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This article is part of the supplement: Proceedings of the Eighth Annual MCBIOS Conference. Computational Biology and Bioinformatics for a New Decade

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First-passage time analysis of a one-dimensional diffusion-reaction model: application to protein transport along DNA

Michael L Mayo1*, Edward J Perkins1 and Preetam Ghosh2

Author Affiliations

1 Environmental Laboratory, US Army Engineer Research and Development Center, Vicksburg, MS 39180, USA

2 Department of Computer Science, Virginia Commonwealth University, Richmond, VA 23284, USA

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BMC Bioinformatics 2011, 12(Suppl 10):S18  doi:10.1186/1471-2105-12-S10-S18

Published: 18 October 2011



Proteins search along the DNA for targets, such as transcription initiation sequences, according to one-dimensional diffusion, which is interrupted by micro- and macro-hopping events and intersegmental transfers that occur under close packing conditions.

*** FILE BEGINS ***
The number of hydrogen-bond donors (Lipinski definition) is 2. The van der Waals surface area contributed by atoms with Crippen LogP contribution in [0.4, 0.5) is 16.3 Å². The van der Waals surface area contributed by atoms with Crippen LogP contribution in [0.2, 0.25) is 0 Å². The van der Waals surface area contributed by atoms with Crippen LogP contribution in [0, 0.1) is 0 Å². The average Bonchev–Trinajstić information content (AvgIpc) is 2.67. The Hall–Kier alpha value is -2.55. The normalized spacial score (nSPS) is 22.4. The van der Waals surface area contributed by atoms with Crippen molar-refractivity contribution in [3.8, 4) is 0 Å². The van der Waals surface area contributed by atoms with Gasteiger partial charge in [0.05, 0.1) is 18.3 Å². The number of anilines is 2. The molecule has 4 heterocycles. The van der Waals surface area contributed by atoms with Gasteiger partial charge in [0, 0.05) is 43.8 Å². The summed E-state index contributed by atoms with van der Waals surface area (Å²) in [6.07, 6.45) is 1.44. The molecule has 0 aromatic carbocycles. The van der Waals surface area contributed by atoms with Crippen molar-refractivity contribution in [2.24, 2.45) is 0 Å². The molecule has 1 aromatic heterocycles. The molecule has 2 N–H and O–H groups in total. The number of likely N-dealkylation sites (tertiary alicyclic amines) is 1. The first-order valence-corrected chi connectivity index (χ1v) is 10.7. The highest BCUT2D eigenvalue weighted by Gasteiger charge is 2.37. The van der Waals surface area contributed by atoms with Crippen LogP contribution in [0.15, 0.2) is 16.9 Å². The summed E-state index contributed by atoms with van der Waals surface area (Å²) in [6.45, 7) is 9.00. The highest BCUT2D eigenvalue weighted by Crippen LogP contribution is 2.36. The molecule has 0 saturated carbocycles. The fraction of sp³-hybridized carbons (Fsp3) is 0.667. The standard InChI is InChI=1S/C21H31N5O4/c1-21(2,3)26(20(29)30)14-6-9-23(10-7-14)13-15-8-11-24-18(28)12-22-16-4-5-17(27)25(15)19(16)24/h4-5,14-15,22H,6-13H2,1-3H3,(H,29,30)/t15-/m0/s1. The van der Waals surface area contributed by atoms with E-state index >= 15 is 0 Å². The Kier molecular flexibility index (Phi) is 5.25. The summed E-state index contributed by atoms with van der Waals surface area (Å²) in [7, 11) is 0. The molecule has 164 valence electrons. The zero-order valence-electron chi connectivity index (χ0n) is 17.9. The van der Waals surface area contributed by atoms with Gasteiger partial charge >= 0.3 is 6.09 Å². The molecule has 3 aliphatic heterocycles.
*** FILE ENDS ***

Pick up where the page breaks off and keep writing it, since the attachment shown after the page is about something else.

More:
A one-dimensional diffusion-reaction model in the form of difference-differential equations is proposed to analyze the nonequilibrium protein sliding kinetics along a segment of bacterial DNA. A renormalization approach is used to derive an expression for the mean first-passage time to arrive at sites downstream of the origin from the occupation probabilities given by the individual transport equations. Monte Carlo simulations are employed to assess the validity of the proposed approach, and all results are interpreted within the context of bacterial transcription.


Mean first-passage times decrease with increasing reaction rates, indicating that, on average, surviving proteins more rapidly locate downstream targets than their reaction-free counterparts, but at the price of increasing rarity. Two qualitatively different screening regimes are identified according to whether the search process operates under “small” or “large” values for the dissociation rate of the protein-DNA complex. Lower bounds are placed on the overall search time for varying reactive conditions. Good agreement with experimental estimates requires the reaction rate reside near the transition between both screening regimes, suggesting that biology balances a need for rapid searches against maximum exploration during each round of the sliding phase.